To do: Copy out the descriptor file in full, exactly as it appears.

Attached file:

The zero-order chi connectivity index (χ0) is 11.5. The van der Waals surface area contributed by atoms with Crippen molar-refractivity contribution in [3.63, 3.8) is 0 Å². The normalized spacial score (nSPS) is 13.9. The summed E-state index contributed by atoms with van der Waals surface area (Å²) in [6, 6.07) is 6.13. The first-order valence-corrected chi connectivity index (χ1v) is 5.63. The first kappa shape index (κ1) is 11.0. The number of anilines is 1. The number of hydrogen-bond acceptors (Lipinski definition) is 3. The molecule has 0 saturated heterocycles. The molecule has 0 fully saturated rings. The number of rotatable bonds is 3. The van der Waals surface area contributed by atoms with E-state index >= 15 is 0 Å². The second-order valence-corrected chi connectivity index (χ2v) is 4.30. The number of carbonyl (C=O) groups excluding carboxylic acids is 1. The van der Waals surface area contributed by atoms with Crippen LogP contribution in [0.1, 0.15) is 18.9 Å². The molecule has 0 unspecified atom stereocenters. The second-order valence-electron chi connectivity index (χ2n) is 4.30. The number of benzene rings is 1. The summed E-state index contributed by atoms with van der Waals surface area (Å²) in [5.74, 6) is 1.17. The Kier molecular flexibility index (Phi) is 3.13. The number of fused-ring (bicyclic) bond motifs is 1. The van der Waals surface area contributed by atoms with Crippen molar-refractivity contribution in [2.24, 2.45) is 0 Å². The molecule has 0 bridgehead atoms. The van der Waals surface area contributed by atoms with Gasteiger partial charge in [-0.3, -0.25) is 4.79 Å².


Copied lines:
The zero-order chi connectivity index (χ0) is 11.5. The van der Waals surface area contributed by atoms with Crippen molar-refractivity contribution in [3.63, 3.8) is 0 Å². The normalized spacial score (nSPS) is 13.9. The summed E-state index contributed by atoms with van der Waals surface area (Å²) in [6, 6.07) is 6.13. The first-order valence-corrected chi connectivity index (χ1v) is 5.63. The first kappa shape index (κ1) is 11.0. The number of anilines is 1. The number of hydrogen-bond acceptors (Lipinski definition) is 3. The molecule has 0 saturated heterocycles. The molecule has 0 fully saturated rings. The number of rotatable bonds is 3. The van der Waals surface area contributed by atoms with E-state index >= 15 is 0 Å². The second-order valence-corrected chi connectivity index (χ2v) is 4.30. The number of carbonyl (C=O) groups excluding carboxylic acids is 1. The van der Waals surface area contributed by atoms with Crippen LogP contribution in [0.1, 0.15) is 18.9 Å². The molecule has 0 unspecified atom stereocenters. The second-order valence-electron chi connectivity index (χ2n) is 4.30. The number of benzene rings is 1. The summed E-state index contributed by atoms with van der Waals surface area (Å²) in [5.74, 6) is 1.17. The Kier molecular flexibility index (Phi) is 3.13. The number of fused-ring (bicyclic) bond motifs is 1. The van der Waals surface area contributed by atoms with Crippen molar-refractivity contribution in [2.24, 2.45) is 0 Å². The molecule has 0 bridgehead atoms. The van der Waals surface area contributed by atoms with Gasteiger partial charge in [-0.3, -0.25) is 4.79 Å².